Remember "Leaves of three, let it be, berries white, poisonous sight" especially if it appears to be a vine. The leaves are alternate, with three leaflets that are usually smooth and shiny with a reddish hue. The leaflets can be elliptic or egg-shaped, and their edges can be smooth, lobed, or have tiny teeth. Poison ivy grows in clusters along the ground as well as being bushy and a climbing vine. The woody vines appear fuzzy because they put out small roots to attach to structures. Poison ivy reproduces by seed and spreads by its roots. It flowers in summer with green-yellow-white 5-petaled flowers (that attract special moths and butterflies) and gets 1/8" round firm, white berries (that birds love). All parts of this plant contain urushiol. The ivy's oil is most abundant in spring and summer, and most potent at night. It retains its effects for years, so an object sitting untouched for several months that was contaminated with poison ivy oil could, when touched a couple years later, still cause a reaction.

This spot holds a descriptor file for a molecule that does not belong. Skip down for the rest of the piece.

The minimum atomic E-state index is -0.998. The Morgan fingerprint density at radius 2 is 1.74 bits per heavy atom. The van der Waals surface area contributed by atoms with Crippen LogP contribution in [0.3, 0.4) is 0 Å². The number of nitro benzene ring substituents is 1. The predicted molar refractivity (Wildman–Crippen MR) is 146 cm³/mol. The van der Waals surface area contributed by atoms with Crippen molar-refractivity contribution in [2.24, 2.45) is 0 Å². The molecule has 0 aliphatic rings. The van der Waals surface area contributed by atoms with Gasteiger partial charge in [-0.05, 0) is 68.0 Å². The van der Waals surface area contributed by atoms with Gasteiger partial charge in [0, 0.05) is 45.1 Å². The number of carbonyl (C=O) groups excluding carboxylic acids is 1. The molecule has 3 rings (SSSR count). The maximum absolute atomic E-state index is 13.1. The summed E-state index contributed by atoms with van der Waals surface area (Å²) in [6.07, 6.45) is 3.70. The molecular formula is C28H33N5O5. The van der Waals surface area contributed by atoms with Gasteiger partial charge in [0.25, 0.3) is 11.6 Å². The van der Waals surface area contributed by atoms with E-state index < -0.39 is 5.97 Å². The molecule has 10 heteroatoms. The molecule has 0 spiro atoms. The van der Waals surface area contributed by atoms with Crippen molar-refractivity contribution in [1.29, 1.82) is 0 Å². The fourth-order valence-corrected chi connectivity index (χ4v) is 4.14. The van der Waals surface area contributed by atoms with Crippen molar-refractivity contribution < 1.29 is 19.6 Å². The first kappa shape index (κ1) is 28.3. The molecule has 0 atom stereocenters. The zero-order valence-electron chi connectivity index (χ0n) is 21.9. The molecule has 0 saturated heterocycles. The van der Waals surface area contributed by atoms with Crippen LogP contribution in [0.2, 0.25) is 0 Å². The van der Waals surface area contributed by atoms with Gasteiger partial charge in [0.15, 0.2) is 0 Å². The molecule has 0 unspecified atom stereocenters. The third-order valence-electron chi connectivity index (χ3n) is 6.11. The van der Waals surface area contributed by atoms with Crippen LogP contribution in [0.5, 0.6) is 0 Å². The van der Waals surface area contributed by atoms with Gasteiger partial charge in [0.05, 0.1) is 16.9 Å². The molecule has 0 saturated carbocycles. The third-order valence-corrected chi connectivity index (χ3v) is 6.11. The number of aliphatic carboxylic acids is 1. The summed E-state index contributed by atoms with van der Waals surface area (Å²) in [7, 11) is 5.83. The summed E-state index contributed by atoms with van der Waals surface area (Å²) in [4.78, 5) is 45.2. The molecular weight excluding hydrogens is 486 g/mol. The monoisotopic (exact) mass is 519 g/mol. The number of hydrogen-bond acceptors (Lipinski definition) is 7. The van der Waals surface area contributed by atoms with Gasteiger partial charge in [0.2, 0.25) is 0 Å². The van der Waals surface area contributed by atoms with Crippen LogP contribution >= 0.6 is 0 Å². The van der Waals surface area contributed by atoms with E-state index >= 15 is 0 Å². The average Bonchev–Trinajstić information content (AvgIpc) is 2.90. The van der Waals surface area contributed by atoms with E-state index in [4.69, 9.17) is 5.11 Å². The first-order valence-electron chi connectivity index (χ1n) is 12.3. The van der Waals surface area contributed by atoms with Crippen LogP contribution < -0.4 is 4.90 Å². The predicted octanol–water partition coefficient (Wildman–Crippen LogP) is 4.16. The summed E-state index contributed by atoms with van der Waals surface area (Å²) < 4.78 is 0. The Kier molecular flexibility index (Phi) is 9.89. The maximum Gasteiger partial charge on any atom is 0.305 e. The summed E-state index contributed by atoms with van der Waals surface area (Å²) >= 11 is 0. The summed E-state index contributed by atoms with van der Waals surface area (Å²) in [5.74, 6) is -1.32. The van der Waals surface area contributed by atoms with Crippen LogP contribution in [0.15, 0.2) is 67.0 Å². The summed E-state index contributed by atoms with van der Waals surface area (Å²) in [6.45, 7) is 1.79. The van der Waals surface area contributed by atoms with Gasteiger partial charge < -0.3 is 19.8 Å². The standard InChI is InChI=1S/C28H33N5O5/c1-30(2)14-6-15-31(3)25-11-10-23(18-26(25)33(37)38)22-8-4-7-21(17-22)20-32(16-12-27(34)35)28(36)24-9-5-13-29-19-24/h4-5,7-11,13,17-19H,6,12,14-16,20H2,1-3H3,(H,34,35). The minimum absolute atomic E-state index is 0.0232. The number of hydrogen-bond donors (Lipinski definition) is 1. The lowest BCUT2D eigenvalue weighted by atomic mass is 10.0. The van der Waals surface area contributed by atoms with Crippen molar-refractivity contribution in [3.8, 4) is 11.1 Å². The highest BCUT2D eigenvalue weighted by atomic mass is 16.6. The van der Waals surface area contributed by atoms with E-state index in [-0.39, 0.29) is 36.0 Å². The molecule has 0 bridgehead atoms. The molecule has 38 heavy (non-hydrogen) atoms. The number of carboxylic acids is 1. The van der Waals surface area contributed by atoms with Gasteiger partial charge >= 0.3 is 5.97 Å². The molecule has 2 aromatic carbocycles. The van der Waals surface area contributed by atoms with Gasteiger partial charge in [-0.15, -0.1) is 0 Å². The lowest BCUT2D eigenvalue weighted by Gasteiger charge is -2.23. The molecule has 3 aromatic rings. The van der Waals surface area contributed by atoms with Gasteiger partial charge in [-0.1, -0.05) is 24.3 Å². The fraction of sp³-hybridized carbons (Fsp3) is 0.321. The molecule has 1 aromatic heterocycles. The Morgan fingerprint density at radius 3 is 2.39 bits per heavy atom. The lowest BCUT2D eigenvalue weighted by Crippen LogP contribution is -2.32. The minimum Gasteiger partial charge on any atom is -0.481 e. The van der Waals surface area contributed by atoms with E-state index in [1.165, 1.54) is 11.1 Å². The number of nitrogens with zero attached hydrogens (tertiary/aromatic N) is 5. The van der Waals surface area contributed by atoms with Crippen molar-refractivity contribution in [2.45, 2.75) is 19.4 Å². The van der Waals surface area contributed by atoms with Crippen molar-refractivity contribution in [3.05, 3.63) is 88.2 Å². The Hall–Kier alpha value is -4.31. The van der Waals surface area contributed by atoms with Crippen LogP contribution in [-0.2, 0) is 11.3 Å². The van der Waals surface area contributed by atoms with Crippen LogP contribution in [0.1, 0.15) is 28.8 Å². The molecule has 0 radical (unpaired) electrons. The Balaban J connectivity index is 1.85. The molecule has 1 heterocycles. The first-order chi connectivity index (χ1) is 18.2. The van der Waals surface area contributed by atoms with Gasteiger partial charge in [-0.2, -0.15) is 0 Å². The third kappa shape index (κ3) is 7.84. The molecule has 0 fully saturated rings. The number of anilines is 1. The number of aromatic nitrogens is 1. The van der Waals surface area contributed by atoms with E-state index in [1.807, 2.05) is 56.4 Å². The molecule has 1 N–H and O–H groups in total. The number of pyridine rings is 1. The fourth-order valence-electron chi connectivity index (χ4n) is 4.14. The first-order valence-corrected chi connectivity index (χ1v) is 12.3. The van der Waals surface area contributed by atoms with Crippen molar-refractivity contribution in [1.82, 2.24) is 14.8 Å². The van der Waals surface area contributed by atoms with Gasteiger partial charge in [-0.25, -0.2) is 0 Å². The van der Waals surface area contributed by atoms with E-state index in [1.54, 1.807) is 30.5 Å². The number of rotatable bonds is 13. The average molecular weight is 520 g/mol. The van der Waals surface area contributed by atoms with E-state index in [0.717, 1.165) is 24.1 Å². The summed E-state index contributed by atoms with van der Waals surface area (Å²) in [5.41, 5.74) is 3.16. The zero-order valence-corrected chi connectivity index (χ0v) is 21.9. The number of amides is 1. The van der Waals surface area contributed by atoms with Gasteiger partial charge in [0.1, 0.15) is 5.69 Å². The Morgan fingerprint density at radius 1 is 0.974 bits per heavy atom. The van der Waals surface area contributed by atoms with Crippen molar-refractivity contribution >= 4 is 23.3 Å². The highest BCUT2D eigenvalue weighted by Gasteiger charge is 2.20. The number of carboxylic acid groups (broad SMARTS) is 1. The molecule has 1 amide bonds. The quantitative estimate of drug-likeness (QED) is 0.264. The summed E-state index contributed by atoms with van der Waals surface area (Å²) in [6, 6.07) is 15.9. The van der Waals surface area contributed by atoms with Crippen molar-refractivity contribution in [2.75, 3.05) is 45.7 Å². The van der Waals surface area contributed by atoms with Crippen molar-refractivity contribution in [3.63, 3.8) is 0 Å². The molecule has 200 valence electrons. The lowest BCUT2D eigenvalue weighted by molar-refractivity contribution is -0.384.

Poison ivy, looking lovely in autumn
So what do we do if we come into contact with poison ivy?
Hard as we may try to avoid it, it can happen. As soon as possible after petting that contaminated muzzle or coming in contact with the plant itself: Wash your hands and forearms well. Your contaminated clothing should be placed in the washer with plenty of soap (or in a plastic bag and thrown out), then wash your hands/forearms again, and anything you touched. Then shower with soap and body-temp-warm water (so as not to open all your pores to even more exposure) and wash off the oil - and again with more soap, hotter warm water, and a washcloth to open the pores and hopefully get more of the oil out. Baths are never recommended because oil floats on water, and the poison ivy oil could then coat your whole body.